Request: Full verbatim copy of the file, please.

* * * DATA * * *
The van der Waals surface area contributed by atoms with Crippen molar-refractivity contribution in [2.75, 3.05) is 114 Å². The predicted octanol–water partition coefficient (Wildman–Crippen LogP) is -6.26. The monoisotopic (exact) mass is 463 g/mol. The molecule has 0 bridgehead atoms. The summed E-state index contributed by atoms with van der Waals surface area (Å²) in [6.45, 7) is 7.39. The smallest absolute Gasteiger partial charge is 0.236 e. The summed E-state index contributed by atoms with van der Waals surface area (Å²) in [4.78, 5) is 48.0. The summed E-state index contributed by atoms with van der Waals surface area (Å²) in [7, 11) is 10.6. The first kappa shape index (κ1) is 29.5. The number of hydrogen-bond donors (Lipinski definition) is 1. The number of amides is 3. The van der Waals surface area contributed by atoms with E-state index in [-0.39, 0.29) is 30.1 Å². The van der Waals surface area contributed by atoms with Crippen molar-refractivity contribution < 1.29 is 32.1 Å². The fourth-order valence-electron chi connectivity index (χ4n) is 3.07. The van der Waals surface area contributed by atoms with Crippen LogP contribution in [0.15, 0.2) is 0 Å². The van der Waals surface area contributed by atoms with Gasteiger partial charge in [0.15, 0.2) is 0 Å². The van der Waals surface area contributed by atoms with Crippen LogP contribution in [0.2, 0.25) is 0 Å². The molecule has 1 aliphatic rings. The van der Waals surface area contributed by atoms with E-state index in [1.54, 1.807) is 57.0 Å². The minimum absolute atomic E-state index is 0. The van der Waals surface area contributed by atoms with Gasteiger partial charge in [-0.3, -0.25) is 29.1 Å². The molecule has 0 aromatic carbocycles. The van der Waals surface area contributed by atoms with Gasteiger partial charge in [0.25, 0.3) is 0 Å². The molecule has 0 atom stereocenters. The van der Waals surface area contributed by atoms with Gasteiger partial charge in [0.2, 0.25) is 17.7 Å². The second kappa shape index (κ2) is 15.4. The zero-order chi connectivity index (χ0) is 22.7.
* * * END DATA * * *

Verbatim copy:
The van der Waals surface area contributed by atoms with Crippen molar-refractivity contribution in [2.75, 3.05) is 114 Å². The predicted octanol–water partition coefficient (Wildman–Crippen LogP) is -6.26. The monoisotopic (exact) mass is 463 g/mol. The molecule has 0 bridgehead atoms. The summed E-state index contributed by atoms with van der Waals surface area (Å²) in [6.45, 7) is 7.39. The smallest absolute Gasteiger partial charge is 0.236 e. The summed E-state index contributed by atoms with van der Waals surface area (Å²) in [4.78, 5) is 48.0. The summed E-state index contributed by atoms with van der Waals surface area (Å²) in [7, 11) is 10.6. The first kappa shape index (κ1) is 29.5. The number of hydrogen-bond donors (Lipinski definition) is 1. The number of amides is 3. The van der Waals surface area contributed by atoms with E-state index in [-0.39, 0.29) is 30.1 Å². The van der Waals surface area contributed by atoms with Crippen molar-refractivity contribution < 1.29 is 32.1 Å². The fourth-order valence-electron chi connectivity index (χ4n) is 3.07. The van der Waals surface area contributed by atoms with Crippen LogP contribution in [0.15, 0.2) is 0 Å². The van der Waals surface area contributed by atoms with Gasteiger partial charge in [0.15, 0.2) is 0 Å². The van der Waals surface area contributed by atoms with Crippen LogP contribution in [0.2, 0.25) is 0 Å². The molecule has 1 aliphatic rings. The van der Waals surface area contributed by atoms with E-state index in [1.54, 1.807) is 57.0 Å². The minimum absolute atomic E-state index is 0. The van der Waals surface area contributed by atoms with Gasteiger partial charge in [-0.3, -0.25) is 29.1 Å². The molecule has 0 aromatic carbocycles. The van der Waals surface area contributed by atoms with Gasteiger partial charge in [0.25, 0.3) is 0 Å². The molecule has 0 atom stereocenters. The van der Waals surface area contributed by atoms with Gasteiger partial charge in [0.2, 0.25) is 17.7 Å². The second kappa shape index (κ2) is 15.4. The zero-order chi connectivity index (χ0) is 22.7.